This morning as a sit on my porch swing sipping my coffee in peace, I saver my ten to fifteen minutes of relaxation before my workday begins. I have recently gained this time by allowing our eight and a half-year old daughter walk to the bus stop alone. The bus stop is about 5 or 6 houses down to the corner of our street. There are generally six to seven children who wait together for the bus in the morning. I can even see the stop from the end of my driveway!
The past few years I have always walked her to the bus stop and would wait with her until the bus came. This school year I have walked our second grader to the bus stop and have left her there with the rest of the children to wait for the bus ‘alone’. Yes, I said it ALONE. Yes, I see the humor in that statement as well.
Now we live in a fairly safe neighborhood. A typical suburb in southern Wisconsin. There is no legitimate reason for why I couldn’t have been having her do this for the last year or so. In fact she has been walking home from the bus stop by herself without causing me any stress for some time. BUT, for some reason it is harder mentally and emotionally for me to have her leave the house and walk alone to the bus stop then it is for her to walk home when the bus drops her off after school.
When my daughter was an infant I was unbelievably overprotective, to an extreme. Yes she is my first child and our only child. When she was a toddler I was the stereotypical helicopter parent. As she entered 4K and then elementary school I have been able to loosen the reins (slightly) and give her some room and freedom to grow and learn from her consequences. I know that holding onto your child a little too tight will not allow them to develop the skills that they need to become a healthy well-rounded adult. So over the last year, every few months, I try just think of a way that I can give her a tiny bit more freedom and responsibility to learn and make her own mistakes and a safe way.
An example of this is letting her go to the bathroom in restaurants, to wash or what have you, by herself. We have even begun to allow her to stay home alone for up to a half hour at a time while we walk the dog. With this has come some great discussions of “what should you do if…”. Our goal is to teach her how to make choices on her own and become confident that she can handle whatever arises.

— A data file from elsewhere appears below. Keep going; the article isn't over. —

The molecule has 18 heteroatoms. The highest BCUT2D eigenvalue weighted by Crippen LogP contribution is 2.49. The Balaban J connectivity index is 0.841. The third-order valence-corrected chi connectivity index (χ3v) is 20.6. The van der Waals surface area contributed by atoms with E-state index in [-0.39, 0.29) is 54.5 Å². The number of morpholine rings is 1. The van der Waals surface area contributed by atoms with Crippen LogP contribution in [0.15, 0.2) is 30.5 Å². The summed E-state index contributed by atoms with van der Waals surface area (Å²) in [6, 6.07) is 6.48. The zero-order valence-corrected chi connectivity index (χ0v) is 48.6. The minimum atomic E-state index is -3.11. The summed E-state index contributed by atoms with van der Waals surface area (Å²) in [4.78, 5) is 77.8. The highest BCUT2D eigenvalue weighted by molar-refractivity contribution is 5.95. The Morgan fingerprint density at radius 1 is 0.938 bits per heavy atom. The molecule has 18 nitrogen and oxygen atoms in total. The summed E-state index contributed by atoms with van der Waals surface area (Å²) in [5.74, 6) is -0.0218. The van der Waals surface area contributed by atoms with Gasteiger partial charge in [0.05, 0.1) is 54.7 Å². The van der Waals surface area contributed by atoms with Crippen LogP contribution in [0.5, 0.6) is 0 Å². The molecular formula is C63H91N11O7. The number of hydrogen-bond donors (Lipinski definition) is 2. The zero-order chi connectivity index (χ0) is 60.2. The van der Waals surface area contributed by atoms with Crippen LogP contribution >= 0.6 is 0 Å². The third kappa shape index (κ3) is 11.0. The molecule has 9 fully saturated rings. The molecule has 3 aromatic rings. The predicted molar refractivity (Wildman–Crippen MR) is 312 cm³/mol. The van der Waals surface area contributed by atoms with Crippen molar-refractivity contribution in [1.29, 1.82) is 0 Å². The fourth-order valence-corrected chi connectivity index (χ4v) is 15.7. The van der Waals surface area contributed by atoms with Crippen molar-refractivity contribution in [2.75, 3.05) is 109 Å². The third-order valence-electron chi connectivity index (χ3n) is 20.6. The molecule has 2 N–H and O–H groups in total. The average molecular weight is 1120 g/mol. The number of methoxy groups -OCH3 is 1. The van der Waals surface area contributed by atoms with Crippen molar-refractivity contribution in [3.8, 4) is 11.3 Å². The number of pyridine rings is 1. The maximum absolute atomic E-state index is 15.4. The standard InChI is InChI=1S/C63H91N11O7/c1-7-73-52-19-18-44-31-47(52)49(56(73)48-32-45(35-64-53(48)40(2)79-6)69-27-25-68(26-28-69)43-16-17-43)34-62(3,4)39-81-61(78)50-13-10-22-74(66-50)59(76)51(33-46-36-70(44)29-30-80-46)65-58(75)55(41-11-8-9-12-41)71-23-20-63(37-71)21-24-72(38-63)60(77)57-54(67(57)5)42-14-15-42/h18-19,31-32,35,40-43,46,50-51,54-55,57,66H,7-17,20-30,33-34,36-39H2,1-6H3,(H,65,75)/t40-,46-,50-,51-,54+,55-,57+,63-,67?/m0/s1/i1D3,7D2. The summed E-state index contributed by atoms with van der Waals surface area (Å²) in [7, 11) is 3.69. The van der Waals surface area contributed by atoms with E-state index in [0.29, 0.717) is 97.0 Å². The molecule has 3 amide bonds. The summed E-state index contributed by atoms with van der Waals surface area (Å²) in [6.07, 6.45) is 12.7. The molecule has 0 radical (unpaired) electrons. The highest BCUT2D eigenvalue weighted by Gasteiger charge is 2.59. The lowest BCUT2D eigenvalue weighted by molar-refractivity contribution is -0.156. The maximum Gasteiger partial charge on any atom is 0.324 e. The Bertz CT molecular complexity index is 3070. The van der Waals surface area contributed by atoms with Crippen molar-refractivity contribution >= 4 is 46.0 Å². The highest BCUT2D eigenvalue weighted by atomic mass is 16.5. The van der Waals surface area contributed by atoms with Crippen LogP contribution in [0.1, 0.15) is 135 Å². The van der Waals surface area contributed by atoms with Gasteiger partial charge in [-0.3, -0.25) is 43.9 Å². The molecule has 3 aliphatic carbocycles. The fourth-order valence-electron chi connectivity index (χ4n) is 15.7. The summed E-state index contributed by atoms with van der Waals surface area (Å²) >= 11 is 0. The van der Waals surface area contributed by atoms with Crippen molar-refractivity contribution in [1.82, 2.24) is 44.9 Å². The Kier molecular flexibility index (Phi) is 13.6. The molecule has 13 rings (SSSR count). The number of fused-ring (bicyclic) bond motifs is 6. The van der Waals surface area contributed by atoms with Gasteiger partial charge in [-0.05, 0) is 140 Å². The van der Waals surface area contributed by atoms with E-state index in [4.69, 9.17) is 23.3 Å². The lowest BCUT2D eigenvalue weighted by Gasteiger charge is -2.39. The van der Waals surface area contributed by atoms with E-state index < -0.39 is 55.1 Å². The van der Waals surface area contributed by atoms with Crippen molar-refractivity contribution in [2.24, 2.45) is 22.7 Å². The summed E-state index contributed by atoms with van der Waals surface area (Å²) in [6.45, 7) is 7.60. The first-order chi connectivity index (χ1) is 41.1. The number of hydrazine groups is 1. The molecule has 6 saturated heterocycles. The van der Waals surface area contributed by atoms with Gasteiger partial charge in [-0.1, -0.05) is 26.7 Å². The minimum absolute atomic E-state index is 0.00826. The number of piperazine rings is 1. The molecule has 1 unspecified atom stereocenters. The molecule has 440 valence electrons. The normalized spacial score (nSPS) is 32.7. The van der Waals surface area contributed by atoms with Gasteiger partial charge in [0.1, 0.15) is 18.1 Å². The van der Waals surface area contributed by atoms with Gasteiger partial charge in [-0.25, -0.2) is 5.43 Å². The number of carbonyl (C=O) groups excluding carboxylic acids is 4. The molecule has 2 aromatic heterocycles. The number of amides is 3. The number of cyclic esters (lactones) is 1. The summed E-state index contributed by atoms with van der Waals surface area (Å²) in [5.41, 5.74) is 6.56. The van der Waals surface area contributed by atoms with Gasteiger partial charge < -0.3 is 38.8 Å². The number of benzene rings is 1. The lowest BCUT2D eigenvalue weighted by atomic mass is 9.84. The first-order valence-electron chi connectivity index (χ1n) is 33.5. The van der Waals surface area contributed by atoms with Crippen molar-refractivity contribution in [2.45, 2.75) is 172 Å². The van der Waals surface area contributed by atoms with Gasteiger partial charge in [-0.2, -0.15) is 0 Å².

I am completely aware that she is fully capable of doing so much more on her own and that it is my own neurosis causing the issue. In today’s day and age every time anything bad happens it is all over the news and social media. All these dangers are constantly in our face. Dramatizing each and every instance of horrible terrible events creating an illusion of probability and frequency.
Society is telling us to keep our children within arms length to protect them. Yet by doing this we are not allowing them to gain confidence and independence or learn how to problem solve. With the news focusing on every incident it appears that abductions are happening every time a child walks out their front door.
The reality is that roughly 115 children annually fall prey to “stereotypical kidnappings“;tragic but a far cry from the 800,000 reported missing children number often quoted. https://missingchild.wordpress.com/category/missing-children-statistics/ “The scale of the problem” by MCA 2/5/2008
I think most parents want to do the right thing, keep their kids out of harms way and never let them experience anything negative. I am definitely included in this group. However, by sheltering them we are not allowing them to make or experience small errors or complications. This keeps our children very dependent on us or others for solutions to simple everyday problems.
I know that I am not always the best at this, but I try to recognize when I am being too over-protective. We want our little girl to grow into a strong independent young woman.
How are you doing with giving your children appropriate freedoms? Comment below and let me know!